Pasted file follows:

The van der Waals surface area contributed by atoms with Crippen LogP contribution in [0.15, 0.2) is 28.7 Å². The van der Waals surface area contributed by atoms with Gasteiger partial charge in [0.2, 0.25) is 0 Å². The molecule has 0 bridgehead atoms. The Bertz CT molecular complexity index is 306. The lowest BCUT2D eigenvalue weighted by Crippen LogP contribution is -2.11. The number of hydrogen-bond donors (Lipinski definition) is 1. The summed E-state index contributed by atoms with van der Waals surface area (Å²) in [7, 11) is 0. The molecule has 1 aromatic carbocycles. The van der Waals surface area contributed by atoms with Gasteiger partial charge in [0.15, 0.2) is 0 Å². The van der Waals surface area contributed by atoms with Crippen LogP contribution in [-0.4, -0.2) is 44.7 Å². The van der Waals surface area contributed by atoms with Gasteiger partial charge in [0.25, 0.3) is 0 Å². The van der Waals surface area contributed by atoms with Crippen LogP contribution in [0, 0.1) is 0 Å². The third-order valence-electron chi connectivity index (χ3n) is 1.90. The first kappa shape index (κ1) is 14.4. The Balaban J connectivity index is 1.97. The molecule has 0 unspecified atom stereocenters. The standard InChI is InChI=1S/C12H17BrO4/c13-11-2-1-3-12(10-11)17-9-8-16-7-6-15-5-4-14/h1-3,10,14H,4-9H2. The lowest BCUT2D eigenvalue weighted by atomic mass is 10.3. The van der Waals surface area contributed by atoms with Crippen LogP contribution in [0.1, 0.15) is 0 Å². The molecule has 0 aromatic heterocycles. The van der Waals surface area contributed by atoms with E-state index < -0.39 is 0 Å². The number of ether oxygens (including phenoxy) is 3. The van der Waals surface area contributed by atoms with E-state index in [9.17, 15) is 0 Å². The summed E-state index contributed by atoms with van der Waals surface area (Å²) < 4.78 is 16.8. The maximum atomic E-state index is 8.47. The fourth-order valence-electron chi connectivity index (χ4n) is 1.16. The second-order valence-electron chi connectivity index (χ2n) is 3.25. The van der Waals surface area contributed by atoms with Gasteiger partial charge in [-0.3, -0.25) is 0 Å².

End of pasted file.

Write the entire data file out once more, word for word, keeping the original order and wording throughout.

The van der Waals surface area contributed by atoms with Crippen LogP contribution in [0.15, 0.2) is 28.7 Å². The van der Waals surface area contributed by atoms with Gasteiger partial charge in [0.2, 0.25) is 0 Å². The molecule has 0 bridgehead atoms. The Bertz CT molecular complexity index is 306. The lowest BCUT2D eigenvalue weighted by Crippen LogP contribution is -2.11. The number of hydrogen-bond donors (Lipinski definition) is 1. The summed E-state index contributed by atoms with van der Waals surface area (Å²) in [7, 11) is 0. The molecule has 1 aromatic carbocycles. The van der Waals surface area contributed by atoms with Gasteiger partial charge in [0.15, 0.2) is 0 Å². The van der Waals surface area contributed by atoms with Crippen LogP contribution in [-0.4, -0.2) is 44.7 Å². The van der Waals surface area contributed by atoms with Gasteiger partial charge in [0.25, 0.3) is 0 Å². The van der Waals surface area contributed by atoms with Crippen LogP contribution in [0, 0.1) is 0 Å². The third-order valence-electron chi connectivity index (χ3n) is 1.90. The first kappa shape index (κ1) is 14.4. The Balaban J connectivity index is 1.97. The molecule has 0 unspecified atom stereocenters. The standard InChI is InChI=1S/C12H17BrO4/c13-11-2-1-3-12(10-11)17-9-8-16-7-6-15-5-4-14/h1-3,10,14H,4-9H2. The lowest BCUT2D eigenvalue weighted by atomic mass is 10.3. The van der Waals surface area contributed by atoms with Crippen LogP contribution in [0.1, 0.15) is 0 Å². The molecule has 0 aromatic heterocycles. The van der Waals surface area contributed by atoms with E-state index < -0.39 is 0 Å². The number of ether oxygens (including phenoxy) is 3. The van der Waals surface area contributed by atoms with E-state index in [9.17, 15) is 0 Å². The summed E-state index contributed by atoms with van der Waals surface area (Å²) < 4.78 is 16.8. The maximum atomic E-state index is 8.47. The fourth-order valence-electron chi connectivity index (χ4n) is 1.16. The second-order valence-electron chi connectivity index (χ2n) is 3.25. The van der Waals surface area contributed by atoms with Gasteiger partial charge in [-0.3, -0.25) is 0 Å².